Angry Management by Chris Crutcher

angry-managementCindy: It’s Banned Books Week. What better time to review a Chris Crutcher book! Angry Managment (Greenwillow, 2009) is his latest and the fabulous title and cover is sure to draw in teen readers. This one features three novellas that incorporate characters from previous Crutcher novels and short stories. The three stories are wrapped in a framing device that has the main characters in each story participating in Mr. Nak’s Anger Management class. The first story is my favorite, but that’s probably because it features my two most favorite Crutcher characters, Sarah Byrnes and Angus Bethune. For a full description of the collection, click on the link above for my Booklist review.

While reading this book and thinking about my review, I ran into an interesting situation. I had shared the book with a 17-year-old high school student. I asked him what he thought of the book. He loved it (no surprise) but what did shock me was that his favorite story (the last one in the collection) was my least favorite. To me, Marcus and Matt’s story about prejudice and hate was the one in which Crutcher’s authorial voice intrudes the most. I agree with Chris’s messages, but sometimes the characters are too black and white. The bad guys are all evil and the good guys sound a lot like Chris. But then, I’ve heard Crutcher speak a number of times. Does that influence me as a reader? Do teens hear Chris Crutcher or do they hear a teen character who is standing up for what he believes is right? I still would like to see a few more shades of gray in Crutcher’s characters, especially the bad guys, but what I want is less important than what the teens want. Readers, what do you think? How much does knowing an author impact your reading of his/her books? Or, what outside influences affect the way you read a book?

Lynn: I liked this book although I am on board with Cindy about the flaws. Characters tend toward types, the good guys are enlightened and sympathetic and the bad buys are bigoted jerks. The framing device didn’t really work very well and I KNEW something bad was going to happen to Marcus from the first sentence of his story. A new character, Matt Miller, felt like a construct built in response to criticisms that “hey, lots of Christians are great people!” In spite of these issues, Crutcher is a storyteller who yanks me in. Stock or not, I cared about the characters, rooted for them, wept for them. I heard Crutcher’s voice but I expected that and didn’t mind. More importantly, our teens have enjoyed this book very much and have responded strongly to the message.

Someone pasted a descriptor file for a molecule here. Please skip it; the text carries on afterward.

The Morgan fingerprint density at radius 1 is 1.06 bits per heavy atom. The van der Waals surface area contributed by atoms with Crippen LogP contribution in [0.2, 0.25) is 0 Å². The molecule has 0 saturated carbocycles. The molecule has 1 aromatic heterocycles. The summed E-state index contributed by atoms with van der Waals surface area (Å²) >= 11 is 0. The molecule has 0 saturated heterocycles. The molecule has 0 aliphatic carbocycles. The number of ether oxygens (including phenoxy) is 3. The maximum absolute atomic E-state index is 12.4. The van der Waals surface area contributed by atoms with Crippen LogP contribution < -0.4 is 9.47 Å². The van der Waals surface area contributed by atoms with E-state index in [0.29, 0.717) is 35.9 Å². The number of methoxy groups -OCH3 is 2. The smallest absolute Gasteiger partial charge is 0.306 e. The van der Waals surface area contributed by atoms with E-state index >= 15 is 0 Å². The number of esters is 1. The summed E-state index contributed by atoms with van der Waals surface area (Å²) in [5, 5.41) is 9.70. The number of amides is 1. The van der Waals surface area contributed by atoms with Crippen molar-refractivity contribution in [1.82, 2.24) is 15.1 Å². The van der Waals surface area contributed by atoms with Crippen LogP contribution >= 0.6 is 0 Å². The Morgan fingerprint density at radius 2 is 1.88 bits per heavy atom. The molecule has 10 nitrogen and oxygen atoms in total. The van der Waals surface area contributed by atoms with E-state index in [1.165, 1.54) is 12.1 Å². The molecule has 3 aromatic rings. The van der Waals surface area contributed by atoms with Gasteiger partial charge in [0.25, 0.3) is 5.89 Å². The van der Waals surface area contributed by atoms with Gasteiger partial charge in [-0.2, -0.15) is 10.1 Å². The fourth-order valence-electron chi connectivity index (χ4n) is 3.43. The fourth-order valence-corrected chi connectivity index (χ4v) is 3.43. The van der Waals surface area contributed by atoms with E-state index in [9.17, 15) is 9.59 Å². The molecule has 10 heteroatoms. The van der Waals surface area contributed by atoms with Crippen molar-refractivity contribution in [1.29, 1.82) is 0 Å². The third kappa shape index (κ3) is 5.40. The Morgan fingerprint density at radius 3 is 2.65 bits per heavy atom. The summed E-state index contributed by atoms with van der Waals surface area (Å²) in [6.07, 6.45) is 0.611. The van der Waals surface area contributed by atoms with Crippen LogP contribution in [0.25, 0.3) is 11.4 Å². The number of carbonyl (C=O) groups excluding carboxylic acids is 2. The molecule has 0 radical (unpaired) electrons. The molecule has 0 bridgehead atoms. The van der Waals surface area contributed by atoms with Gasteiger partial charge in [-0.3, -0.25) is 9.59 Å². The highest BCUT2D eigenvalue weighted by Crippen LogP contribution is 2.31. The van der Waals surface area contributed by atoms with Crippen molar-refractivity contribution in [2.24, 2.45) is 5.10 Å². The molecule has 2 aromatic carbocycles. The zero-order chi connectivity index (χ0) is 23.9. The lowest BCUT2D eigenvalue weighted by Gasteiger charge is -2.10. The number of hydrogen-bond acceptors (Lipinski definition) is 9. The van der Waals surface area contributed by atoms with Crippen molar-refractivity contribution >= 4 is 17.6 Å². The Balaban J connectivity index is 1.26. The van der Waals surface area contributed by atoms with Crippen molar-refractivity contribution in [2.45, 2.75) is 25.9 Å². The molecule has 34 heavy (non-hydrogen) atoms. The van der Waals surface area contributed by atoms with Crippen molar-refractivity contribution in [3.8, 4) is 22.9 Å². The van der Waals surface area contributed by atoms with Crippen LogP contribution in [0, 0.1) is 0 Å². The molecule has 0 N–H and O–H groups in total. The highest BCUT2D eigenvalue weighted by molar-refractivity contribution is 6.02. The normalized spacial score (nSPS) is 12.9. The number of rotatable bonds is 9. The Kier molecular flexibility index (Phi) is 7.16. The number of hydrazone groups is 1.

Cindy’s question is an important one. As reviewers it is impossible not to bring experiences to the table. The critical factor is to be aware of how those shape our reactions to the books we read. I keep in mind an experience I had in my BBYA committee days. I seldom actively dislike books but there is a book that made me SO angry that I literally threw it across the room. I loathed that book, then and now. I filled page after page with furious criticisms and highlighted whole sections in outraged orange. I realized when I was listening to other people’s positive reactions to the book just how emotional I had become. The book, a parable about the Holocaust, struck me as making light of the event – a reaction I later realized was a deeply personal one. I still can’t talk impartially about that book but I am always aware of that experience. In the case of Angry Management, I was predisposed to make allowances for the author’s voice and that it would be important to note that and to gauge the teens’ responses.

What are your experiences with this issue?



About the Author:

Cindy Dobrez and Lynn Rutan are Booklist reviewers and middle-school librarians who have chaired both ALA’s Best Books for Young Adults and the Michael L. Printz Award for YA Literature committees. Follow Bookends on Twitter at @BookendsBlog. You can also find Cindy at @cdobrez and Lynn at @482april.

2 Comments on "Angry Management by Chris Crutcher"

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  1.' Angela says:

    On how knowing an author impacts how I read a book: I just had this with Michael Grant’s GONE novels. I don’t know Grant personally, but he co-wrote the Animorphs books so I kept seeing shadows of Animorph characters in the Gone characters. I have no idea how much of this was from me expecting to see similarities and how much was actually there.

  2.' Ross says:

    I think knowing the author does impact on how you view the book. I know a few authors and reading their books is almost like listening to them talk, I think it enhances your reading, that’s why I think it is great for young readers to meet and talk to authors.

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